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USA 2018
Directed by
Drew Goddard
141 minutes
Rated MA

Reviewed by
Bernard Hemingway
4 stars

Bad Times At The El Royale

Synopsis: A group of strangers staying at a once-popular hotel-casino near Lake Tahoe, California which is built directly over the Nevada/California state line find themselves caught up in a nightmarishly violent situation with no apparent way out.

Fans of the Guy Ritchie/Quentin Tarantino schools of pulp crime fiction shouldn’t miss Bad Times At The El Royale.  Not that writer-director Drew Goddard’s film is in any way derivative of those auteurs. Rather it takes the ingredients of the genre – violence, sex, money and fatal desperation and re-works them into a fast-paced, super-stylish, wickedly clever combination of the kind that many film-makers aspire to but only a few manage to pull off so well.

Beginning with a prologue in which we see an unidentified individual hide a carry bag under a motel room’s floor boards the narrative jumps forward ten years to 1969 when four strangers check into the El Royale - Jeff Bridges’ Catholic priest, Father Flynn, Jon Hamm’s cocksure vacuum salesman, Laramie Seymour Sullivan, Cynthia Erivo’s Darlene Sweet, a stressed-out young black woman who dreams of being a caberet singer and Dakota Johnson’s hippie-chick with a bad attitude who signs the register offered to her by Lewis Pullman’s desk clerk (and, as the only employee on site, everything else) “Fuck You”. Using their room numbers as chapter headings, Goddard then shows us who these people are and how their lives will intersect in unexpected and bloody ways.  To do so he follows first Laramie Sullivan’s story, then retraces his narrative steps to tell those of the other characters gradually taking us to the film’s climax when a new character, Billy Lee (Chris Hemsworth), a Charles Manson-like psychopath arrives on the scene and begins playing a deadly game of roulette.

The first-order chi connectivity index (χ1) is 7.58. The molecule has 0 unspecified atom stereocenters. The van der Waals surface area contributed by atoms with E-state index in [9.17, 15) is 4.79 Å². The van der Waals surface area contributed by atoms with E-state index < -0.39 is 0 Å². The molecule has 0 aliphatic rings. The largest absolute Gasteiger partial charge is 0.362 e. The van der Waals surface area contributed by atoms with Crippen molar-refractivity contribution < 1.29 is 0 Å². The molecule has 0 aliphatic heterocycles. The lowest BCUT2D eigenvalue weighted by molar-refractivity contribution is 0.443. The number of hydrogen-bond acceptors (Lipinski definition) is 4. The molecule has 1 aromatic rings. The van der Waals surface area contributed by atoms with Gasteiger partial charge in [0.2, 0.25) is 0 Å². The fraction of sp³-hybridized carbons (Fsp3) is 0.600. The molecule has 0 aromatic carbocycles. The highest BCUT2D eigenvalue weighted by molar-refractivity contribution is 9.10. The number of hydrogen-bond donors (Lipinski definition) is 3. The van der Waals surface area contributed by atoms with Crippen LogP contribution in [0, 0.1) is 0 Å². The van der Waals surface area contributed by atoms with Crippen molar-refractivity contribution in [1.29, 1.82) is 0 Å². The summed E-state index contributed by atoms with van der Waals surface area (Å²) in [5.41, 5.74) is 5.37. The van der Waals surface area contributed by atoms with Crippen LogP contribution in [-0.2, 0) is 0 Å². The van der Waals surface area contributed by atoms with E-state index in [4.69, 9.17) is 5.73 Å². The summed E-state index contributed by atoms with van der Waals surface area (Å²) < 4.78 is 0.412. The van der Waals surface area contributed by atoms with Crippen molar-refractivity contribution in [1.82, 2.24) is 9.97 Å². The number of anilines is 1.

Goddard’s script avoids familiar characterizations and pat plot developments at the same time as it deftly contextualizes the story in real time and space to 1969, the year that the peace-and-love ‘60s died and Richard Nixon and the forces of reaction took over the reins of power in America.

At the same time that the characters are fresh with Jeff Bridges giving a particularly engaging performance as an old-school crim whose mental faculties are beginning to corrode, Cynthia Erivo standing out as an aspiring R&B chanteuse and Lewis Pullman touching as the traumatised Vietnam vet desk clerk, the real beauty of Goddard’s script is the way in brings together these disparate individuals into a single narrative space without predictability or contrivance, but rather with a kind of credible spontaneity. It is ironic then that it is only at that third act point that the pace stalls with too much time spent on Billy Lee’s ’s narcissistic posturings. We could have well done without his campfire oration. Fortunately Goddard pulls us out of this dead-end for a table-turning show-down and an empathetic resolution capping the whole thing off with a somewhat incongruously upbeat ending.

If Goddard’s writing and directing are first class (amongst other works he wrote Ridley Scott’s mega-successful The Martian, 2015, whilst his first and only other film as writer- director, The Cabin In The Woods, 2011, was well received), Martin Whist's production design is glorious, his El Royale an almost Lynchian idealization of ‘60s architectural and interior design well served by Seamus McGarvey’s cinematography. Topping off the entertainment is a juke-box full of contemporary R&B chart-toppers, some of them strikingly well sung by Erivo in character.

Somewhat surprisingly, particularly when one compares the seemingly universal praise for Bradley Cooper’s middle-of-the-road interpretation of A Star is Born, released at the same time, Bad Times at the El Royale has been received quite coolly in its homeland.  If you’re one more for the margins, however, there really isn’t a question about which should get your film-going dollar.

FYI: The El Royale is based on the famous Cal Neva Resort and Casino that was once owned by Frank Sinatra.




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